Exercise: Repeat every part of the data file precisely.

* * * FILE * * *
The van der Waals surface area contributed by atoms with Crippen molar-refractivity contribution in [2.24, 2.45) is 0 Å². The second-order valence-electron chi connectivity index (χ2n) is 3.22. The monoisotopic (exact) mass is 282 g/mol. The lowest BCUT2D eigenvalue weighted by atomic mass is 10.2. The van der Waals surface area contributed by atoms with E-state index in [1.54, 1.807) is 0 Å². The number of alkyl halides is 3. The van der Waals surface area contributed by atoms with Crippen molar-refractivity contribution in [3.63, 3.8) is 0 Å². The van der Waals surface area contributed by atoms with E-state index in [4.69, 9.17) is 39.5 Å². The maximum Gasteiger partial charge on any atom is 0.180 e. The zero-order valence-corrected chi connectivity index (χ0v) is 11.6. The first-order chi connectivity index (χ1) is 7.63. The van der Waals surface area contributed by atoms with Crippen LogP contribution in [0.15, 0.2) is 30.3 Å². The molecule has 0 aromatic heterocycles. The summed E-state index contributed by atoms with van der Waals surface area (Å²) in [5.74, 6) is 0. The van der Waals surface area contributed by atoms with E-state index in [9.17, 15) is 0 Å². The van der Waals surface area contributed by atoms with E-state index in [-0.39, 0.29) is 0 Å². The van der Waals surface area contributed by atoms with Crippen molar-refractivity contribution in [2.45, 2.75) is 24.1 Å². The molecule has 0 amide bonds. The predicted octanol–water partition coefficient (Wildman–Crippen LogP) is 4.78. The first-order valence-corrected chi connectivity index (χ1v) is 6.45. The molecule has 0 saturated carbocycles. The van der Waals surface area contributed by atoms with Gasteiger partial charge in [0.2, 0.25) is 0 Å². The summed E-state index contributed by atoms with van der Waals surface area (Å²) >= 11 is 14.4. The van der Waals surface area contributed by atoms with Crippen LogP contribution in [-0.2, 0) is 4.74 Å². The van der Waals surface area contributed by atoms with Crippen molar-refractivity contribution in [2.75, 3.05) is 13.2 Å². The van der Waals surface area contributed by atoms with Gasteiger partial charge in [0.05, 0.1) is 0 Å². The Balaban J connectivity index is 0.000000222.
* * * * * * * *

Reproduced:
The van der Waals surface area contributed by atoms with Crippen molar-refractivity contribution in [2.24, 2.45) is 0 Å². The second-order valence-electron chi connectivity index (χ2n) is 3.22. The monoisotopic (exact) mass is 282 g/mol. The lowest BCUT2D eigenvalue weighted by atomic mass is 10.2. The van der Waals surface area contributed by atoms with E-state index in [1.54, 1.807) is 0 Å². The number of alkyl halides is 3. The van der Waals surface area contributed by atoms with Crippen molar-refractivity contribution in [3.63, 3.8) is 0 Å². The van der Waals surface area contributed by atoms with E-state index in [4.69, 9.17) is 39.5 Å². The maximum Gasteiger partial charge on any atom is 0.180 e. The zero-order valence-corrected chi connectivity index (χ0v) is 11.6. The first-order chi connectivity index (χ1) is 7.63. The van der Waals surface area contributed by atoms with Crippen LogP contribution in [0.15, 0.2) is 30.3 Å². The molecule has 0 aromatic heterocycles. The summed E-state index contributed by atoms with van der Waals surface area (Å²) in [5.74, 6) is 0. The van der Waals surface area contributed by atoms with E-state index in [9.17, 15) is 0 Å². The van der Waals surface area contributed by atoms with E-state index in [-0.39, 0.29) is 0 Å². The van der Waals surface area contributed by atoms with Crippen molar-refractivity contribution in [2.45, 2.75) is 24.1 Å². The molecule has 0 amide bonds. The predicted octanol–water partition coefficient (Wildman–Crippen LogP) is 4.78. The first-order valence-corrected chi connectivity index (χ1v) is 6.45. The molecule has 0 saturated carbocycles. The van der Waals surface area contributed by atoms with Gasteiger partial charge in [0.2, 0.25) is 0 Å². The summed E-state index contributed by atoms with van der Waals surface area (Å²) >= 11 is 14.4. The van der Waals surface area contributed by atoms with Crippen LogP contribution in [-0.2, 0) is 4.74 Å². The van der Waals surface area contributed by atoms with Crippen molar-refractivity contribution in [2.75, 3.05) is 13.2 Å². The van der Waals surface area contributed by atoms with Gasteiger partial charge in [0.05, 0.1) is 0 Å². The Balaban J connectivity index is 0.000000222.